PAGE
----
denture-process

Living well
with dentures

While each denture journey is unique, here are some typical milestones you could expect when getting dentures:

Your dentist will take out the teeth that need to come out so that you can be properly fitted for dentures.

Depending on how many teeth you have extracted, the time required for your gums to heal will vary. Your dental professional may give you a temporary set of dentures until your permanent dentures are ready.

After your gums heal, your dentist will take a preliminary impression of your oral tissues, a final detailed impression, and then a master cast model of your mouth.

You and your dentist will choose from a range of tooth shapes, sizes, and colors that accurately fit your face and mouth. If you can, have a family member or friend be there to help you choose your new teeth. Once you and your dentist are pleased with the shape, size and color of your teeth, your final dentures can then be completed.

This is when your new dentures will be placed in your mouth until your next visit. Your dentist will make any adjustments to ensure a proper fit.

The first day

Dentures may feel too large, your lips may feel like they're being pushed forward, and you may experience a slight gag reaction. But don't worry. These sensations are normal and quite temporary.

When it's time to eat, start off with soft foods like fish, eggs, chopped meat, and cooked vegetables. Take small bites, chew slowly and avoid biting with your front teeth.

Days 2 to 14

At this point, you may be noticing increased levels of saliva and some sore spots. Try to swallow more frequently. If soreness persists for more than a few days, contact your dentist. Remember, the Academy of General Dentistry recommends that you take your dentures out for at least eight hours a day to give your gums a chance to rest.

Days 15 to 90

You should notice that wearing your dentures longer makes the transition easier. You should also notice decreased saliva levels and more ease with eating and speaking. Gradually try harder-to-eat vegetables, meats and fruits, as you feel more comfortable.

To help you do that, consider using a few pea-size amounts of a denture adhesive cream like Super Poligrip® as directed. Not only will it improve the force of your bite, it is clinically proven to help seal out food particles like strawberry or kiwi seeds. Plus Super Poligrip® Free is flavor-free so it won't affect the taste of your favorite foods.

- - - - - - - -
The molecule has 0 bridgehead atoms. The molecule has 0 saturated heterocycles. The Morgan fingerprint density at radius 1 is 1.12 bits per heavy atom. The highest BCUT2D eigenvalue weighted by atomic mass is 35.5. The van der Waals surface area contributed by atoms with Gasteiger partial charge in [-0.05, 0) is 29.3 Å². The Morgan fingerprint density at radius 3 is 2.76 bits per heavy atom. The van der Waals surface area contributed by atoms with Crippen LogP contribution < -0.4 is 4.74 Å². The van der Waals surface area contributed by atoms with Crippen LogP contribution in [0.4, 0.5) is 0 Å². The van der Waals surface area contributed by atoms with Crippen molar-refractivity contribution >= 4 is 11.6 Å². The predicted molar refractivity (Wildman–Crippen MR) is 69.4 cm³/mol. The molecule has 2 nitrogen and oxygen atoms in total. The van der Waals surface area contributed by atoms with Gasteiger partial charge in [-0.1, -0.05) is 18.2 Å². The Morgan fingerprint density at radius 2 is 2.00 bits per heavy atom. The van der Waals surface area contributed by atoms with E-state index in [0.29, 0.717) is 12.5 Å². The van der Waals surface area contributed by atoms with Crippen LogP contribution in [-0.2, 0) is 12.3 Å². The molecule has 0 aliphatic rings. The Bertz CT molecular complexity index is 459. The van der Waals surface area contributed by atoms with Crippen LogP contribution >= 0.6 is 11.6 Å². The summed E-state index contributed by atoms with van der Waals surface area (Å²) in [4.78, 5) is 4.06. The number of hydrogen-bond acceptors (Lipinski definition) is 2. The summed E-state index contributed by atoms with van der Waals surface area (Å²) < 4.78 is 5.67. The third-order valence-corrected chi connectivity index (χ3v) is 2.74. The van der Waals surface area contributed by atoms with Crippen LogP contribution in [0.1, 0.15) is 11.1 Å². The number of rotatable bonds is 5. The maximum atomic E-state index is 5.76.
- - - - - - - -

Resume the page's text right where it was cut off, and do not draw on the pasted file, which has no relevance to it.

With proper care, a set of dentures can last from 5 - 10 years. During that time, it’s normal for the shape of your mouth to change, or you may find that the shape of your mouth changes as time goes on. If that happens, your dentures may need rebasing or relining to ensure a proper fit.

Rebasing is the replacement of your denture base – the pink part of your dentures.

Relining is a resurfacing of the tissue side of a denture with new base/pink material in order to improve the fit of the denture.

Remember, adjusting your dentures is more complicated than it looks. Do not try to adjust your dentures yourself – let the dentist handle all adjustments. And if you are not sure that they fit properly, call to schedule an appointment with your dentist.

With proper care, a set of dentures can last from 5-10 years. During that time, it is normal for the shape of your mouth to change, or you may find that the shape of your mouth changes as it heals from tooth extraction. If that happens, your dentures may need rebasing or relining to ensure a proper fit. Contact your dentist if you’re feeling discomfort.

Remember, good oral health involves more than teeth, so visit your dentist regularly for oral health screenings. Visit your dentist at least once a year to ensure that your dentures will continue to fit comfortably in your mouth. Plus, even if you do not have any natural teeth remaining, your dentist will check on the overall health of your mouth.